Wish you were there: postcards as art and communication

A new book and exhibition demonstrate the wit, and power of the postcard

The advent of different technologies dates us. Those born before calculators can usually manage mental arithmetic. Those who don’t remember calculators at all came of age in the smartphone era. The ability to spell, read maps and – going back further in time – possess a strong dialling finger, are all markers of particular eras. So who among us recalls the mind-blanking effect of a small white rectangle of card, and the sudden brain freeze of not knowing what to write beyond “having a lovely time, wish you were here”?

The buying and sending of postcards was once a feature of every trip, from a short break to a long vacation and, although most tourist destinations feature squeaky racks of curling cards, fewer and fewer still make a point of sending them. Nonetheless, the postcard has always offered extraordinary opportunities for communication, not least for artists.

The World exists to be put on a Postcard, a new book, and exhibition at London's British Museum, looks at the art of the postcard from the 1960s to the present day, based on the collection of auctioneer, writer, art historian and antiques dealer Jeremy Cooper.

Through works by artists from Gilbert and George to Yoko Ono, Carl Andre to Rachel Whiteread, and activist collectives GalGran Fury to the Guerrilla Girls, the results are both a mini-art history lesson, and a snapshot of the concerns of a pre-Instagram era: modern, and yet somehow quaintly dated.

The artists in Cooper’s collection are not those who make work to seduce you with its beauty. Instead, they are aggressive, subversive, satirical, witty, scratchy, self-promoting, angry, and frequently wise.

Of course, the history of the postcard goes back way beyond the 1960s. They evolved with the postal system, and the introduction of flat rate postal charges, made possible by the invention of stamps. Prior to that postal charges were paid by the recipient, and calculated on the basis of distance travelled. The world's oldest known postcard was sent from, and to the Victorian writer, Theodore Hook, probably as a joke on the postal service (the image is a caricature of post office workers). It was also, for a while, the most expensive ever sold at auction, although the £31,750 it made in 2002, was also connected to the fact that it was stamped with a Penny Black, the world's first adhesive stamp.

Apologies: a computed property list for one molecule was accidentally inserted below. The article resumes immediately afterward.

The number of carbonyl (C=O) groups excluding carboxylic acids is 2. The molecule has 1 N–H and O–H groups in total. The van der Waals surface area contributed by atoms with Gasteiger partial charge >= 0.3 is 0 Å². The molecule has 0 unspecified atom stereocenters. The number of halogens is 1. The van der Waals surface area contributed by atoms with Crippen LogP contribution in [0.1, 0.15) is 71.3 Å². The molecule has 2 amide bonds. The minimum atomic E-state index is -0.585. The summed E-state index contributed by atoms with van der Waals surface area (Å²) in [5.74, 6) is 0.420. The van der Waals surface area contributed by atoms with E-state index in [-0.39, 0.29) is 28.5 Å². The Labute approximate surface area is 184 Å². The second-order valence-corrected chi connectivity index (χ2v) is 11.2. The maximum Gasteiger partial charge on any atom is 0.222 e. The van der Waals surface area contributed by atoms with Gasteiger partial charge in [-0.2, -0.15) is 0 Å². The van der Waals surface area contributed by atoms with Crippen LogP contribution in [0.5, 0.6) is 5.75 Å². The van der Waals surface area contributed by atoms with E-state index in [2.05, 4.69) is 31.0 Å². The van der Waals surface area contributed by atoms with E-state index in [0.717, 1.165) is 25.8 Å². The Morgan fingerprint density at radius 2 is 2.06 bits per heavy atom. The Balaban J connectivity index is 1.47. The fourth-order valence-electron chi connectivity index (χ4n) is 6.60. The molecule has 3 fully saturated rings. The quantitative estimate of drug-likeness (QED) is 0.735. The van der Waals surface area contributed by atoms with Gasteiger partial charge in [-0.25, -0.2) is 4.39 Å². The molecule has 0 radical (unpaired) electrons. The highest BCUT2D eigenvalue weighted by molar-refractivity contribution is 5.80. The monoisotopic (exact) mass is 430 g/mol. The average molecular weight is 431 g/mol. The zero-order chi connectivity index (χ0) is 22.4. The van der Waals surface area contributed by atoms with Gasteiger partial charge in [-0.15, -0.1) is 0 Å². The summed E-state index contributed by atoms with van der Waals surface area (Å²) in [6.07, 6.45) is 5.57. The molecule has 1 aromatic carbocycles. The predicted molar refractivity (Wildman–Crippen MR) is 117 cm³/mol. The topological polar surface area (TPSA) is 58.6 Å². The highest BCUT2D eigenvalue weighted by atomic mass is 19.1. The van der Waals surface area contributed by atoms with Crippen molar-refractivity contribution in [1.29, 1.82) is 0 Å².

That record was broken in 2015, when a postcard from Picasso to his friend, the French poet Guillaume Apollinaire, dated September 5th, 1918, and featuring a Cubist drawing by Picasso in lieu of a message, sold for $188,000. The front of the card was one of those generic tourist scenes, in this case, the French town of Pau.

The cliches of location are a feature of postcards. In Ireland in the 1960s, John Hinde made the Butlins holiday camp, Mosney (now part of the national disgrace that is direct provision), seem an epicentre of luridly colourful delights; while his image of adorably ginger children with an equally adorable donkey laden with turf is a classic.

In The World Exists… similar cliches are explored, and exposed, as Stephen Shore's Greetings from Amarillo – Tall in Texas series (1971) shows a series of nondescript architectural edifices under clear blue skies. Anwyl Cooper-Willis's The Postcard is a Public Work of Art – but should it be? (2013) is more provocative. A postcard advertising the Cornish resort of Penzance and featuring a cheerful blonde woman water-skiing, is overlaid with the all-capitalised text: viewer advisory. image may offend, upset or mislead. Smaller text cites "stereotypical, western female figure type [as the] cause of body-shape dissatisfaction, anorexia, bulimia…"

A separate section of invitation cards to exhibitions includes Andy Warhol as well as Joseph Beuys, Carl Andre, Robert Rauschenberg and Barry Flanagan. Here, the interest lies in that idea of the fetish: that this square or rectangle of card is a memento of an event, carrying the charge of the idea of a moment in art-history. In most cases, it seems more of a weight than a small square or rectangle of card can bear.